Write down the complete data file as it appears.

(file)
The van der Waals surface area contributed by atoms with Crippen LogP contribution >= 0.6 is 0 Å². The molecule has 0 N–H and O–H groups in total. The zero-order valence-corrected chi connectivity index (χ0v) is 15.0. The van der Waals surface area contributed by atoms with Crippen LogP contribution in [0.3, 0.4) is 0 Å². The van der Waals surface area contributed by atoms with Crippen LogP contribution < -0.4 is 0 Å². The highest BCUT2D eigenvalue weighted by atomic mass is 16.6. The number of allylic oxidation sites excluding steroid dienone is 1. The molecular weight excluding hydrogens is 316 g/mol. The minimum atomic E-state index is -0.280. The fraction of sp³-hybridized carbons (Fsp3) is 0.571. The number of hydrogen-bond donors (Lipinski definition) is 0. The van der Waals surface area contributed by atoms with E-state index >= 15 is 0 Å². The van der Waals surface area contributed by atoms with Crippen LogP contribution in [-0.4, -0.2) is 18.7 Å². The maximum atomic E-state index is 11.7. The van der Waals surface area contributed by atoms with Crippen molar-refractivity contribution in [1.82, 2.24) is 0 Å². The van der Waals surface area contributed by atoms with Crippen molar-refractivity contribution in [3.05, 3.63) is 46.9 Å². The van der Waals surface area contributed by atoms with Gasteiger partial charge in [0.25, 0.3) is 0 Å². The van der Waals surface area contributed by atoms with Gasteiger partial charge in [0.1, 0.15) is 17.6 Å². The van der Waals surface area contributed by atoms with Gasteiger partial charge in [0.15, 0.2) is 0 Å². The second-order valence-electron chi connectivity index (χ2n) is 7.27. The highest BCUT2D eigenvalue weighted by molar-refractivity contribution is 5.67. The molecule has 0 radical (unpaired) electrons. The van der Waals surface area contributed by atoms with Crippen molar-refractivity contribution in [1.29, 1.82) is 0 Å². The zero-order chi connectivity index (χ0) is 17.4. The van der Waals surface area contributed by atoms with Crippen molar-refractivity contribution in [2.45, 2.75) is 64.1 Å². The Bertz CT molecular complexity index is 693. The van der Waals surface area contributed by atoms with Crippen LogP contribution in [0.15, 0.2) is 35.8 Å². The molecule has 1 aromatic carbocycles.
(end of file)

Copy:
The van der Waals surface area contributed by atoms with Crippen LogP contribution >= 0.6 is 0 Å². The molecule has 0 N–H and O–H groups in total. The zero-order valence-corrected chi connectivity index (χ0v) is 15.0. The van der Waals surface area contributed by atoms with Crippen LogP contribution in [0.3, 0.4) is 0 Å². The van der Waals surface area contributed by atoms with Crippen LogP contribution < -0.4 is 0 Å². The highest BCUT2D eigenvalue weighted by atomic mass is 16.6. The number of allylic oxidation sites excluding steroid dienone is 1. The molecular weight excluding hydrogens is 316 g/mol. The minimum atomic E-state index is -0.280. The fraction of sp³-hybridized carbons (Fsp3) is 0.571. The number of hydrogen-bond donors (Lipinski definition) is 0. The van der Waals surface area contributed by atoms with E-state index >= 15 is 0 Å². The van der Waals surface area contributed by atoms with Crippen LogP contribution in [-0.4, -0.2) is 18.7 Å². The maximum atomic E-state index is 11.7. The van der Waals surface area contributed by atoms with Crippen molar-refractivity contribution in [1.82, 2.24) is 0 Å². The van der Waals surface area contributed by atoms with Crippen molar-refractivity contribution in [3.05, 3.63) is 46.9 Å². The van der Waals surface area contributed by atoms with Gasteiger partial charge in [0.25, 0.3) is 0 Å². The van der Waals surface area contributed by atoms with Gasteiger partial charge in [0.1, 0.15) is 17.6 Å². The van der Waals surface area contributed by atoms with Gasteiger partial charge in [0.15, 0.2) is 0 Å². The second-order valence-electron chi connectivity index (χ2n) is 7.27. The highest BCUT2D eigenvalue weighted by molar-refractivity contribution is 5.67. The molecule has 0 radical (unpaired) electrons. The van der Waals surface area contributed by atoms with Crippen molar-refractivity contribution in [1.29, 1.82) is 0 Å². The zero-order chi connectivity index (χ0) is 17.4. The van der Waals surface area contributed by atoms with Crippen molar-refractivity contribution in [2.45, 2.75) is 64.1 Å². The Bertz CT molecular complexity index is 693. The van der Waals surface area contributed by atoms with Crippen LogP contribution in [0.15, 0.2) is 35.8 Å². The molecule has 1 aromatic carbocycles.